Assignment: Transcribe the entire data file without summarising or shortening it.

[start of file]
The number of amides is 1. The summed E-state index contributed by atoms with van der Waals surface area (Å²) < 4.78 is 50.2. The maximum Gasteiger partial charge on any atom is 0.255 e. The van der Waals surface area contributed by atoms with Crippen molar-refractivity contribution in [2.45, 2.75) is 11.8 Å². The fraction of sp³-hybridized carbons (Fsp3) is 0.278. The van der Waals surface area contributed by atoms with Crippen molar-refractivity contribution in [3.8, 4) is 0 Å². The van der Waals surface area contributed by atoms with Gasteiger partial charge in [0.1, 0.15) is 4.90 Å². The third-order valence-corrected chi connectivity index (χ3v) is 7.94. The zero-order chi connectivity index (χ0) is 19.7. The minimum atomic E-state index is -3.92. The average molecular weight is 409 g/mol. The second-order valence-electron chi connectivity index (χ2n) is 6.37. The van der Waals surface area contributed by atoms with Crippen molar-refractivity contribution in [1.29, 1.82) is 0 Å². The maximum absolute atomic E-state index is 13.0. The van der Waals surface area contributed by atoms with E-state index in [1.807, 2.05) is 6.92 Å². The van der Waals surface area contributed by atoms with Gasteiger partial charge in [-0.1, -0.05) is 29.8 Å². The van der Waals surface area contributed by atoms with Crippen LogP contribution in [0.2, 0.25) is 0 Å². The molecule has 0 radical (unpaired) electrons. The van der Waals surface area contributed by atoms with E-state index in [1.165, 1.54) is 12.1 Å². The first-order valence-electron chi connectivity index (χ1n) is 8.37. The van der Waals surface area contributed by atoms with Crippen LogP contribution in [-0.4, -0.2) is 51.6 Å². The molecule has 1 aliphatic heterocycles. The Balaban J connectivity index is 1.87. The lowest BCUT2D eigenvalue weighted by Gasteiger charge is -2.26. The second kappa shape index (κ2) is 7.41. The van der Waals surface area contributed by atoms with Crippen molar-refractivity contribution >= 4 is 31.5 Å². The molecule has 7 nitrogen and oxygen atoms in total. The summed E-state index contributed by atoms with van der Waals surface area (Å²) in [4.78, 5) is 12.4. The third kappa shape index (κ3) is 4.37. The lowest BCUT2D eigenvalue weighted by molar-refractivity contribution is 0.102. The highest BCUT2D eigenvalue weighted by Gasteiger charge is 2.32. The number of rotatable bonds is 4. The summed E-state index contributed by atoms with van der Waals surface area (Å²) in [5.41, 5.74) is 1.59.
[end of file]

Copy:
The number of amides is 1. The summed E-state index contributed by atoms with van der Waals surface area (Å²) < 4.78 is 50.2. The maximum Gasteiger partial charge on any atom is 0.255 e. The van der Waals surface area contributed by atoms with Crippen molar-refractivity contribution in [2.45, 2.75) is 11.8 Å². The fraction of sp³-hybridized carbons (Fsp3) is 0.278. The van der Waals surface area contributed by atoms with Crippen molar-refractivity contribution in [3.8, 4) is 0 Å². The van der Waals surface area contributed by atoms with Gasteiger partial charge in [0.1, 0.15) is 4.90 Å². The third-order valence-corrected chi connectivity index (χ3v) is 7.94. The zero-order chi connectivity index (χ0) is 19.7. The minimum atomic E-state index is -3.92. The average molecular weight is 409 g/mol. The second-order valence-electron chi connectivity index (χ2n) is 6.37. The van der Waals surface area contributed by atoms with Crippen molar-refractivity contribution in [1.29, 1.82) is 0 Å². The maximum absolute atomic E-state index is 13.0. The van der Waals surface area contributed by atoms with E-state index in [1.807, 2.05) is 6.92 Å². The van der Waals surface area contributed by atoms with Gasteiger partial charge in [-0.1, -0.05) is 29.8 Å². The van der Waals surface area contributed by atoms with Crippen LogP contribution in [0.2, 0.25) is 0 Å². The molecule has 0 radical (unpaired) electrons. The van der Waals surface area contributed by atoms with E-state index in [1.165, 1.54) is 12.1 Å². The first-order valence-electron chi connectivity index (χ1n) is 8.37. The van der Waals surface area contributed by atoms with Crippen LogP contribution in [-0.4, -0.2) is 51.6 Å². The molecule has 1 aliphatic heterocycles. The Balaban J connectivity index is 1.87. The lowest BCUT2D eigenvalue weighted by Gasteiger charge is -2.26. The second kappa shape index (κ2) is 7.41. The van der Waals surface area contributed by atoms with Crippen molar-refractivity contribution >= 4 is 31.5 Å². The molecule has 7 nitrogen and oxygen atoms in total. The summed E-state index contributed by atoms with van der Waals surface area (Å²) in [4.78, 5) is 12.4. The third kappa shape index (κ3) is 4.37. The lowest BCUT2D eigenvalue weighted by molar-refractivity contribution is 0.102. The highest BCUT2D eigenvalue weighted by Gasteiger charge is 2.32. The number of rotatable bonds is 4. The summed E-state index contributed by atoms with van der Waals surface area (Å²) in [5.41, 5.74) is 1.59.